Loretta, R. Alomar top the list of Padres second basemen

Only Gwynn had more hits, higher average in a season than Loretta

Loretta, R. Alomar top the list of Padres second basemen

Bill Center, longtime sportswriter for U-T San Diego, is an employee of the Padres.

Second base hasn't exactly been a position of strength for the Padres over the years.

Thirty-one different players have opened the season as the Padres second baseman. Tim Flannery is the only player ever to start more than 500 games at second as a Padre - and he was never the Padres second baseman on Opening Day.

So in picking my five best Padres second basemen of all-time, I went with quality of quantity with one exception . . . Flannery.

The top spot was close and I went with Mark Loretta over Hall of famer Roberto Alomar, based on what they did in three seasons with the Padres.

1.MARK LORETTA (2003-2005): In three seasons with the Padres, Loretta hit .314 with 32 homers and 186 RBIs with a .377 on-base percentage and .438 slugging percentage. The batting average is the second-highest career mark in Padres history among players with at least 1,500 plate appearances. During the Padres first season at Petco Park, Loretta had one of the top offensive seasons in franchise history - hitting .335 with 208 hits, 47 doubles, 16 homers, 76 RBIs and 108 runs scored. And at home, at a time that Petco Park was cavernous, Loretta hit .295 at home with 11 home runs. He represented the Padres in the 2004 All-Star Game and won the Silver Slugger Award for National League second basemen. The 208 hits and .335 average are the best single-season totals ever by a Padre not named Tony Gwynn - and, respectively, the fifth and eighth-best marks in Padres history. The doubles are the franchise's second-highest single-season total. Loretta, who signed as a free agent with the Padres on Dec. 16, 2002, hit .325 over his first two seasons with a Padre and was hitting over .300 again two months into the 2005 season when he suffered a thumb injury and finished the season with a .280 average. Loretta was traded to the Red Sox on Dec. 7, 2005, for catcher Doug Mirabelli. Loretta is not a Special Assistant in Baseball Operations for the Padres.

2.ROBBIE ALOMAR (1988-90): Signed by the Padres in 1985 at the age of 17 - when the Padres were at the forefront of Latin American scouting - the Puerto Rico native debuted at the age of 20 when he father Sandy was the Padres first base coach. Robbie, of course, went onto have a Hall of Fame career. But he spent his first three Major League seasons with the Padres, hitting .283 with 22 homers and 157 RBIs with a .339 on-base percentage and a .379 slugging percentage. He had 90 steals in the three seasons and scored 246 runs. His WAR as a Padre was 12.1 and slightly higher than Loretta's 11.3. Alomar was also a sensational glove as a young Padre. But he was not the offensive force that Loretta was in the same time span. The Padres traded Alomar and outfielder Joe Carter to Toronto after the 1990 season for shortstop Tony Fernandez and first baseman Fred McGriff. Robbie's younger brother Sandy Alomar Jr. also originally signed with the Padres before he was part of a 1989 trade to Cleveland for Carter.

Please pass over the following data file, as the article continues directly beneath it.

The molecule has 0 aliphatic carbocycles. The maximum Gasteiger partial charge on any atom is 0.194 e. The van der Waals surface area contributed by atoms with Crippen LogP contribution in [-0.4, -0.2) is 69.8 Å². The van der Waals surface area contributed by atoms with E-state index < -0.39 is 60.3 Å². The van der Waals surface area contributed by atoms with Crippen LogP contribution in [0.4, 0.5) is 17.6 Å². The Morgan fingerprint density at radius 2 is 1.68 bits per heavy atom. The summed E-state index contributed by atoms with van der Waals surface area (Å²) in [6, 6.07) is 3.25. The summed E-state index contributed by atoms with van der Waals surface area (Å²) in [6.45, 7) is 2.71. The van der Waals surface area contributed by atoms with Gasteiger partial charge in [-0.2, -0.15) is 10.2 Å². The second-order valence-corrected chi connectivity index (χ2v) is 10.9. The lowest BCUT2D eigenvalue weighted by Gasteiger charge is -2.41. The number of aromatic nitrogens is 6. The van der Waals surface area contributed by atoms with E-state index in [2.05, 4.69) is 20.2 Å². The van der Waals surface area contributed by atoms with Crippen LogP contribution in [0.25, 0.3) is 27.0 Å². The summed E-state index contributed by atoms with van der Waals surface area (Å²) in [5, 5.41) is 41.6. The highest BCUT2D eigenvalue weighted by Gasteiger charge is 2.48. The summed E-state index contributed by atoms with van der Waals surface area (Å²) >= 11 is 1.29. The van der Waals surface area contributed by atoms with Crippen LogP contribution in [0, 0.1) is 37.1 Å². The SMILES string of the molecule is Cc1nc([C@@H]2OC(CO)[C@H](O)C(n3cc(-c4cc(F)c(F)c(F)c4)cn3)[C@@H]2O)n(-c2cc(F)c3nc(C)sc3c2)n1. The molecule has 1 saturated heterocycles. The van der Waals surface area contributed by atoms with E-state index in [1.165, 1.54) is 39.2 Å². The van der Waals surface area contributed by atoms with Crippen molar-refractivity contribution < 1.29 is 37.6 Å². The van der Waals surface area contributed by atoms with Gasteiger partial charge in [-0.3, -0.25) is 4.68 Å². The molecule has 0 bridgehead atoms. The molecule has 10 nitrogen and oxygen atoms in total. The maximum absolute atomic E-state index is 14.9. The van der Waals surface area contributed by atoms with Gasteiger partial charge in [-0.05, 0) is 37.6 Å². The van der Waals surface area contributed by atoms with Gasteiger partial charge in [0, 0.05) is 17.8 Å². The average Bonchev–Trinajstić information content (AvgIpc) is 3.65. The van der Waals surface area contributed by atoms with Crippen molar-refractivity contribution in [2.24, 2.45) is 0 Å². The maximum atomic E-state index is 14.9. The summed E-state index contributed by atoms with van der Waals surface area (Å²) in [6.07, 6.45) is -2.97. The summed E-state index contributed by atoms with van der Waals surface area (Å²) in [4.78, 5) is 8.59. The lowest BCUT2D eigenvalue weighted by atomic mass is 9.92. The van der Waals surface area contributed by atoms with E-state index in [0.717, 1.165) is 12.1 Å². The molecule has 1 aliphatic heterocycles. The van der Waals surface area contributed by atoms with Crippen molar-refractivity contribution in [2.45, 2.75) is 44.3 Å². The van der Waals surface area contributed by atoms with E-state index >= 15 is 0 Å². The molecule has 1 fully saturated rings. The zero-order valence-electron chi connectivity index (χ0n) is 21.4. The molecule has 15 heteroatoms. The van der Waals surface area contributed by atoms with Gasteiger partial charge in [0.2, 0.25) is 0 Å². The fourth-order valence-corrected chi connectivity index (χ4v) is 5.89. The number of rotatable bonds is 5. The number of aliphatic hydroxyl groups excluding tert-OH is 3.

3.QUILVIO VERAS (1997-1999): The speedy, switch-hitter batted lead-off for the Padres 1998 National League champions and batted .267 with a .373 on-base percentage and 79 runs scored. In three seasons with the Padres, Veras hit .270 with 15 homers, 87 steals and 248 runs and a .366 on-base percentage. He also stole 87 bases. Veras' 399 games over three seasons are the fourth-highest total for a Padres second baseman. His WAR as a Padres second baseman was 5.7. But the fact that he was a key part of the 1998 National League winners boosts Veras' value. On Dec. 22, 1999, Veras, first baseman Wally Joyner and outfielder Reggie Smith were traded to the Atlanta Braves for second baseman Bret Boone and first baseman-outfielder Ryan Klesko.

4.TIM FLANNERY (1979-89): Although he was never the Padres' Opening Day starter at second, the versatile Flannery played in 542 of his career total 972 games at second. A Padre his entire playing career - and then for seven seasons (1996-2002) as a Padres coach - Flannery hit .259 with two homers and 126 RBIs as a second baseman. He had a career .341 on-base percentage as a second baseman. Overall, Flannery hit .255 as a Padre with nine homers and 209 RBIs with a 9.2 WAR as a utility player. A fan favorite with the Padres, Flannery's best seasons with the Padres came when he shared second base with Jerry Royster in 1985-86 (.281, four homers, 68 RBIs in 752 at-bats) - leading to the composite player being called Timry Flanster.

5.ALAN WIGGINS (1981-85): This is my No. 5 over a group that included recently-traded Jedd Gyorko (.236, 49 homers, 171 RBIs), Bip Roberts (288 starts at second with a .298 batting average, .361 on-base percentage over seven seasons as a Padres utility player) and Eckstein. Drafted off the Dodgers roster in the 1980 Rule 5 draft, Wiggins played outfield and first base as a Padre before being converted to second. The result was one of the most dynamic seasons in franchise history for a player whose career was soon cut short due to off-the-field problems. Playing second and leading off in 1984, Wiggins hit .258 with a .342 on-base percentage for then franchise-record 106 runs scored. The exciting sprinter also set a still-standing, franchise-record 70 bases after stealing 66 in 1983. Wiggins set the table for the Padres first National League champions. When leading off a game, Wiggins hit .309 with a .375 on-base percentage with 33 runs scored. His WAR in his too-short career as a Padre was 7.7.